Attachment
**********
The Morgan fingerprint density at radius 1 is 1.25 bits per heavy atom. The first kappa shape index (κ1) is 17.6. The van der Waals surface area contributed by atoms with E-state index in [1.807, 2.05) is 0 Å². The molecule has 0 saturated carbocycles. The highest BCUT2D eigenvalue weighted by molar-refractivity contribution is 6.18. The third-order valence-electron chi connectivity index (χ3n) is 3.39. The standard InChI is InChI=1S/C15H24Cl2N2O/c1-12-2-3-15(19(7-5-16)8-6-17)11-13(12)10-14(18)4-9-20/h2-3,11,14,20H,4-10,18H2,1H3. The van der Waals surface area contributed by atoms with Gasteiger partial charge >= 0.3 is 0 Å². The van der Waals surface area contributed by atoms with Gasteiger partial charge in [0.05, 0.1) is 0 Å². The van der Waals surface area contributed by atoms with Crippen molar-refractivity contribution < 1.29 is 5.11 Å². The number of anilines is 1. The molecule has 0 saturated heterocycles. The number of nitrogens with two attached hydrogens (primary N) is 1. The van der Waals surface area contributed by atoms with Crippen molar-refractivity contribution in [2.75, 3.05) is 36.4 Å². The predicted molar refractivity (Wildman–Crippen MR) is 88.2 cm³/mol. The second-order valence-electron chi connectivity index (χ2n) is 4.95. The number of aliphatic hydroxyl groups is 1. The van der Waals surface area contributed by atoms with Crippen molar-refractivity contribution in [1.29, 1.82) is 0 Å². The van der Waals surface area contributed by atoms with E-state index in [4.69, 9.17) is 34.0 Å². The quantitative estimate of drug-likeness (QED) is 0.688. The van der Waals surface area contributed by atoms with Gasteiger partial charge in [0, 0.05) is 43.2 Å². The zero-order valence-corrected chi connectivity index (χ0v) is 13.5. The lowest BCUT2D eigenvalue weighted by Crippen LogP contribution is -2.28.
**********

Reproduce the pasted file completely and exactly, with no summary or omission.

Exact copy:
The Morgan fingerprint density at radius 1 is 1.25 bits per heavy atom. The first kappa shape index (κ1) is 17.6. The van der Waals surface area contributed by atoms with E-state index in [1.807, 2.05) is 0 Å². The molecule has 0 saturated carbocycles. The highest BCUT2D eigenvalue weighted by molar-refractivity contribution is 6.18. The third-order valence-electron chi connectivity index (χ3n) is 3.39. The standard InChI is InChI=1S/C15H24Cl2N2O/c1-12-2-3-15(19(7-5-16)8-6-17)11-13(12)10-14(18)4-9-20/h2-3,11,14,20H,4-10,18H2,1H3. The van der Waals surface area contributed by atoms with Gasteiger partial charge >= 0.3 is 0 Å². The van der Waals surface area contributed by atoms with Gasteiger partial charge in [0.05, 0.1) is 0 Å². The van der Waals surface area contributed by atoms with Crippen molar-refractivity contribution < 1.29 is 5.11 Å². The number of anilines is 1. The molecule has 0 saturated heterocycles. The number of nitrogens with two attached hydrogens (primary N) is 1. The van der Waals surface area contributed by atoms with Crippen molar-refractivity contribution in [2.75, 3.05) is 36.4 Å². The predicted molar refractivity (Wildman–Crippen MR) is 88.2 cm³/mol. The second-order valence-electron chi connectivity index (χ2n) is 4.95. The number of aliphatic hydroxyl groups is 1. The van der Waals surface area contributed by atoms with Crippen molar-refractivity contribution in [1.29, 1.82) is 0 Å². The van der Waals surface area contributed by atoms with E-state index in [4.69, 9.17) is 34.0 Å². The quantitative estimate of drug-likeness (QED) is 0.688. The van der Waals surface area contributed by atoms with Gasteiger partial charge in [0, 0.05) is 43.2 Å². The zero-order valence-corrected chi connectivity index (χ0v) is 13.5. The lowest BCUT2D eigenvalue weighted by Crippen LogP contribution is -2.28.